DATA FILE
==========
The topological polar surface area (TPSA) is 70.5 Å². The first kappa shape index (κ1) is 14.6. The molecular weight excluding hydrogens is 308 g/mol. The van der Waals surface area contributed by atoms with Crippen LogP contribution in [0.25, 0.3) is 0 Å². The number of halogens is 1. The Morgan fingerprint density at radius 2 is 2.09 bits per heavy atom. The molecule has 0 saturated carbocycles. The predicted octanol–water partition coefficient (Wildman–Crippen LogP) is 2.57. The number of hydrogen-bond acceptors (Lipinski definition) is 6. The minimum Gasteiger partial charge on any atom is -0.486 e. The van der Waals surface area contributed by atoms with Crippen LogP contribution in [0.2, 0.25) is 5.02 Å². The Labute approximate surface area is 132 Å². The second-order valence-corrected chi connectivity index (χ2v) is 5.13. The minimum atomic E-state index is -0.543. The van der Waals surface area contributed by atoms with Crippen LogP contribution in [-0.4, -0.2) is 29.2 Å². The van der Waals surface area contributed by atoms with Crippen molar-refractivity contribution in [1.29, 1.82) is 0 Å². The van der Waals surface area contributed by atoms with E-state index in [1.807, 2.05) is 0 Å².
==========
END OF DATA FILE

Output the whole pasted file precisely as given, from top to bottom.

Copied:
The topological polar surface area (TPSA) is 70.5 Å². The first kappa shape index (κ1) is 14.6. The molecular weight excluding hydrogens is 308 g/mol. The van der Waals surface area contributed by atoms with Crippen LogP contribution in [0.25, 0.3) is 0 Å². The number of halogens is 1. The Morgan fingerprint density at radius 2 is 2.09 bits per heavy atom. The molecule has 0 saturated carbocycles. The predicted octanol–water partition coefficient (Wildman–Crippen LogP) is 2.57. The number of hydrogen-bond acceptors (Lipinski definition) is 6. The minimum Gasteiger partial charge on any atom is -0.486 e. The van der Waals surface area contributed by atoms with Crippen LogP contribution in [0.2, 0.25) is 5.02 Å². The Labute approximate surface area is 132 Å². The second-order valence-corrected chi connectivity index (χ2v) is 5.13. The minimum atomic E-state index is -0.543. The van der Waals surface area contributed by atoms with Crippen LogP contribution in [-0.4, -0.2) is 29.2 Å². The van der Waals surface area contributed by atoms with Crippen molar-refractivity contribution in [1.29, 1.82) is 0 Å². The van der Waals surface area contributed by atoms with E-state index in [1.807, 2.05) is 0 Å².